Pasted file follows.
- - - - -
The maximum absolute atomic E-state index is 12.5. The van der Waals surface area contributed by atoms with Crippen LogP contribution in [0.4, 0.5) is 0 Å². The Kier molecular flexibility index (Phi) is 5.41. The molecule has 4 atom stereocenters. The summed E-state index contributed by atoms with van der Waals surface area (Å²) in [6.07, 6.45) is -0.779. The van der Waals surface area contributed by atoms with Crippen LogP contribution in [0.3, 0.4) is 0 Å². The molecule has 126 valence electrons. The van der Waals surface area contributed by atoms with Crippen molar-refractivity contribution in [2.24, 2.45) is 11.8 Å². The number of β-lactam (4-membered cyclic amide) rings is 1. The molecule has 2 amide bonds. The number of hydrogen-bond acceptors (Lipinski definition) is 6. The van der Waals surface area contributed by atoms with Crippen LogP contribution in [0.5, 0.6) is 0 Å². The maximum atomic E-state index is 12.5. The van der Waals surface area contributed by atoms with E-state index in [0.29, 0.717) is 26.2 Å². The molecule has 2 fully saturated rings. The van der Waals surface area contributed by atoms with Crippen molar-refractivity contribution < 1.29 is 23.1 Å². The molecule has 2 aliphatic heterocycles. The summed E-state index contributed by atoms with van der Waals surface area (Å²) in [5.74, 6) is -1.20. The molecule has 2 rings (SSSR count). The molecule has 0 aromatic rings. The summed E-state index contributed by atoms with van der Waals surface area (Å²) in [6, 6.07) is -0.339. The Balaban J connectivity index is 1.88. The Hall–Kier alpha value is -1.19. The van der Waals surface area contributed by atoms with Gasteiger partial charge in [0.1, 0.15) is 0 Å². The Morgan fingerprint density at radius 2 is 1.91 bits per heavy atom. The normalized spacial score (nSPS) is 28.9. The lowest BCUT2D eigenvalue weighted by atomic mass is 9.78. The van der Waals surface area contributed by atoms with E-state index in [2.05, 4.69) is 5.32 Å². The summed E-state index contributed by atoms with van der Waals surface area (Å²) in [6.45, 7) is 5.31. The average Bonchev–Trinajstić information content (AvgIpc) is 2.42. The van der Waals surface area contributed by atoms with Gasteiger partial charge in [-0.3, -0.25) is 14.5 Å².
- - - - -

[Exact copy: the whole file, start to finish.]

The maximum absolute atomic E-state index is 12.5. The van der Waals surface area contributed by atoms with Crippen LogP contribution in [0.4, 0.5) is 0 Å². The Kier molecular flexibility index (Phi) is 5.41. The molecule has 4 atom stereocenters. The summed E-state index contributed by atoms with van der Waals surface area (Å²) in [6.07, 6.45) is -0.779. The van der Waals surface area contributed by atoms with Crippen LogP contribution in [0.3, 0.4) is 0 Å². The molecule has 126 valence electrons. The van der Waals surface area contributed by atoms with Crippen molar-refractivity contribution in [2.24, 2.45) is 11.8 Å². The number of β-lactam (4-membered cyclic amide) rings is 1. The molecule has 2 amide bonds. The number of hydrogen-bond acceptors (Lipinski definition) is 6. The van der Waals surface area contributed by atoms with Crippen LogP contribution in [0.5, 0.6) is 0 Å². The maximum atomic E-state index is 12.5. The van der Waals surface area contributed by atoms with E-state index in [0.29, 0.717) is 26.2 Å². The molecule has 2 fully saturated rings. The van der Waals surface area contributed by atoms with Crippen molar-refractivity contribution < 1.29 is 23.1 Å². The molecule has 2 aliphatic heterocycles. The summed E-state index contributed by atoms with van der Waals surface area (Å²) in [5.74, 6) is -1.20. The molecule has 2 rings (SSSR count). The molecule has 0 aromatic rings. The summed E-state index contributed by atoms with van der Waals surface area (Å²) in [6, 6.07) is -0.339. The Balaban J connectivity index is 1.88. The Hall–Kier alpha value is -1.19. The van der Waals surface area contributed by atoms with Gasteiger partial charge in [0.1, 0.15) is 0 Å². The Morgan fingerprint density at radius 2 is 1.91 bits per heavy atom. The normalized spacial score (nSPS) is 28.9. The lowest BCUT2D eigenvalue weighted by atomic mass is 9.78. The van der Waals surface area contributed by atoms with E-state index in [2.05, 4.69) is 5.32 Å². The summed E-state index contributed by atoms with van der Waals surface area (Å²) in [6.45, 7) is 5.31. The average Bonchev–Trinajstić information content (AvgIpc) is 2.42. The van der Waals surface area contributed by atoms with Gasteiger partial charge in [-0.3, -0.25) is 14.5 Å².